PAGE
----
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‘One size fits all’ event policy questioned

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The student event policy is an organizational tool that helps Student Affairs keep abreast of campus life, but many students see the current policy – with its murky definition of what constitutes an event – as overly rigid and not conducive to impromptu gatherings.

“Once the student submits [an event request form] then I consider that an event,” Campus Life Coordinator Vanessa Van Dyke said. Currently, requests for any event that uses student space other than ACE lounge or student dorms must be made two weeks in advance. Events may include, for instance, a substance free movie showing.

An event without proof of an approved request form is subject to being shut down by the NCF police. Other reasons why events may get shut down have to do with substance use and noise level. Drinking alcohol in public spaces is not legal in most Florida municipalities. Approved event requests serve the purpose of effectively turning outdoor public spaces into private spaces, therefore sidestepping this law. Campus police reserves the right to step in and shut down any events for substances and noise complaints, regardless of an approved event request.

Some argue that by treating all events equally, the current event policy creates unnecessary bureaucratic hoops. “I think a rigid event policy should only apply to things like Walls, concerts and Palm Court Parties (PCPs),” third-year and Vice President of Student Affairs McCalister Grant said. “Things where student funds or expensive student equipment is being used, where alcohol is potentially being consumed, where there is a large enough group of people to necessitate a police presence. Those are the kind of things I would personally advocate for being defined as events.”

Grant supports greater flexibility in the event policy. “There needs to be a clearly defined policy of what is an event and what needs the event request form,” Grant said. “Should all events be treated equally? I think the one-size fits all model is not working. I think it’s causing problems.”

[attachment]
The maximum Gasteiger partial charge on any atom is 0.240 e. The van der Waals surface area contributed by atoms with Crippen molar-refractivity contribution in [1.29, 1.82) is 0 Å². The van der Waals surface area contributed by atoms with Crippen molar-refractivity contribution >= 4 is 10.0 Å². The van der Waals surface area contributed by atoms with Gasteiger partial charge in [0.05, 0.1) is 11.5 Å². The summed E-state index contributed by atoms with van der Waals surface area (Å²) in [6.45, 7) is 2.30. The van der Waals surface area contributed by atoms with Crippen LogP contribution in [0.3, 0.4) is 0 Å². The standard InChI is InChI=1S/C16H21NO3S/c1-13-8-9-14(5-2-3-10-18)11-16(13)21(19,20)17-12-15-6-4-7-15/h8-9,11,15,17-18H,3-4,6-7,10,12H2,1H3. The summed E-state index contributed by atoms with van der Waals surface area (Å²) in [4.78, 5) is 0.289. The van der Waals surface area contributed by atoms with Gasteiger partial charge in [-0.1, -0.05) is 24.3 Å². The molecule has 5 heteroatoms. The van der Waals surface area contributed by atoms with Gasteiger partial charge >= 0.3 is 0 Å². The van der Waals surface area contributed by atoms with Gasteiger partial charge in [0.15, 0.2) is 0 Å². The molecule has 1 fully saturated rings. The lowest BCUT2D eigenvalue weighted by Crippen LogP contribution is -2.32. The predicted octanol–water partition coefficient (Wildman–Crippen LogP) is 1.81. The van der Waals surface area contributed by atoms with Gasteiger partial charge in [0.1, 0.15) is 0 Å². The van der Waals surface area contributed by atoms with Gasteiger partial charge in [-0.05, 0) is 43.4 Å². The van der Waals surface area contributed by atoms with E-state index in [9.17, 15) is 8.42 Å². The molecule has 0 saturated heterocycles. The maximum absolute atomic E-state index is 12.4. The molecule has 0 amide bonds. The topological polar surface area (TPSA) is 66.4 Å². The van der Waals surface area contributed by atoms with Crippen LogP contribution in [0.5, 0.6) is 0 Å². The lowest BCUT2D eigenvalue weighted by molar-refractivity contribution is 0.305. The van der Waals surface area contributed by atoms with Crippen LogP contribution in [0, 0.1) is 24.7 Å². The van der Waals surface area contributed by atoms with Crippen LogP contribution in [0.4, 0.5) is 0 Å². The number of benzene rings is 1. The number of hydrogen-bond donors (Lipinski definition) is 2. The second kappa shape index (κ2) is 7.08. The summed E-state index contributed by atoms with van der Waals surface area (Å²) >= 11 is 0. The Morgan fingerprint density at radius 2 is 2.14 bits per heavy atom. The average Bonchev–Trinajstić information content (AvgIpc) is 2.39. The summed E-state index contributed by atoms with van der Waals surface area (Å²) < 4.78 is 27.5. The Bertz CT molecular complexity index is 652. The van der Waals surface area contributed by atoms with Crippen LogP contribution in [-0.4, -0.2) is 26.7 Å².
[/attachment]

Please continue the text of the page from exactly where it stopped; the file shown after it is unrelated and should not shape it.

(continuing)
He and police liaison, thesis student James Carillo, are working to produce a student-sourced revision to the current policy. “I’d like to see something written that allows students to spontaneously congregate when they desire to,” Carillo said, adding that they have attended multiple impromptu events that have been shut down. Carillo noted that in the last four years, the policy has become increasingly unclear.

As police liaison, Carillo is aware of the logistical concerns implicated in the event policy. With reduced overtime hours, campus police and administration are particularly cautious in making sure there is enough police on staff for larger events. Carillo recalled last year’s annual All Power to the Imagination conference (API), which got prematurely shut down despite having an approved request form filed months in advance. That night, alum and former NCSA president Micheal Long hosted a Wall for Ringling and NCF students. Long’s event, which was approved long after API, took precedence since it hosted more than 400 people.

Thesis student Nova Jones ran into similar trouble when scheduling Woodstock Wall. Despite filing an approved event request form, Jones’ event had to be rescheduled multiple times due to scheduling conflicts with Valentine’s PCP. “I was told that in order to secure that day for Woodstock Wall, I would need to provide hundreds of dollars of additional funding for security to keep my event on that day, even though I already had an approved event request form and PCP hadn’t been on the calendar,” Jones said. “With so little time, it was impossible to navigate, so I rescheduled for a third time. I had a few performers I was really excited for who will be either unable or unwilling to come [now].”

Van Dyke dismissed the notion of a supposed “no two events policy,” stating, “I think the only concern that we have is if there are two events that are not substance free that are happening at the same time.”

The process for filing an event request form remains straightforward; students may access the request form through the portal. Questions on the form include anticipated attendance, dates, times and locations. All locations are subject to approval from Campus Space Scheduling. “I think it’s important for students to submit event requests as much as possible,” Van Dyke said, adding that the requests are useful for providing visibility to the events and any needed support to the event sponsors.

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